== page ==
When it comes to architecture and urban design we often hear about the designer’s intentions but we hear less often about the impact the design has upon users. But according to John Cary good design must be considered within the web of impacts on users, stakeholders, and community.
At every level, design is a matrix of relationships—from clients who make decisions about projects to designers who bring life to those clients’ visions. In between, in a health-care setting, for example, are users who range from doctors and nurses to patients and family visitors, among many others. Then there are those who give physical form to the structures: construction workers, artisans, craftspeople, and scores of others.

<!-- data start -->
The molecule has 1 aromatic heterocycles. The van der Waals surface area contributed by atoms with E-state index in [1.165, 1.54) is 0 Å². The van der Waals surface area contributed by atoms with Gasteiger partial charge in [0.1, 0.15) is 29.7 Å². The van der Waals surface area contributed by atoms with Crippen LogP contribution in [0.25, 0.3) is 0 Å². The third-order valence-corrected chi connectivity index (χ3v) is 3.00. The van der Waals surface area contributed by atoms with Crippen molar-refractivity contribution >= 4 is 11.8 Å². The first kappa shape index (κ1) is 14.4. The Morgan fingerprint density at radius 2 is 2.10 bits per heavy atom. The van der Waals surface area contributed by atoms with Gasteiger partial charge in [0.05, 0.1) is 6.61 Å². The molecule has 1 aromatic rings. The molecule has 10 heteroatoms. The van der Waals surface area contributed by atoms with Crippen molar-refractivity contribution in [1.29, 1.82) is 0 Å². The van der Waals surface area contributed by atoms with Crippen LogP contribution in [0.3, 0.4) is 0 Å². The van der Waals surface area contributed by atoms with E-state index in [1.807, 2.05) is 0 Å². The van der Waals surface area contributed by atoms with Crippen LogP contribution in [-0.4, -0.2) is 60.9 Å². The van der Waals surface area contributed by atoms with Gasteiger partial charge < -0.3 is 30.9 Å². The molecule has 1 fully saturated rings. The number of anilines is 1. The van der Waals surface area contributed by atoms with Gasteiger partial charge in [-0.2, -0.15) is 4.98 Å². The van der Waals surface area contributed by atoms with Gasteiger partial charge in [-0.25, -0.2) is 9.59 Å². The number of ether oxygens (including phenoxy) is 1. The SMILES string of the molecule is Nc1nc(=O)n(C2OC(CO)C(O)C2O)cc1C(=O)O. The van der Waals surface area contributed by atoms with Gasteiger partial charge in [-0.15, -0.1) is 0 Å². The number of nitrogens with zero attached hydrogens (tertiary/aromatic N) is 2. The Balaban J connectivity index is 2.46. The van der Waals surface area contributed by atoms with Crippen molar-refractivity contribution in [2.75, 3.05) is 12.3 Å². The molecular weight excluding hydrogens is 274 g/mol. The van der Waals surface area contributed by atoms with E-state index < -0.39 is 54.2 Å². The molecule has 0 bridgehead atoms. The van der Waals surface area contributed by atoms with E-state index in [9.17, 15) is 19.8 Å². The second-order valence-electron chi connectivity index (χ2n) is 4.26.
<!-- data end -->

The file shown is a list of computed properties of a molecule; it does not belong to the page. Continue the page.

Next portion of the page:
Consider the picture above – a corridor built of natural materials that incorporates sunlight as a design element to create a pleasing, calming and wholesome environment. This is part of the St. Jerome’s Centre, a home for disadvantaged children in Kenya. One of the requirements of the center was security, meaning that the building had to be constructed like a fortress with no outside windows. To compensate for this the designers built courtyards with screens to filter sunlight. The materials were produced with sustainable methods, using discarded materials from local manufacturing.
The effect of St. Jerome’s Centre is to give street children not just a place to be, but a place to be whole and thrive.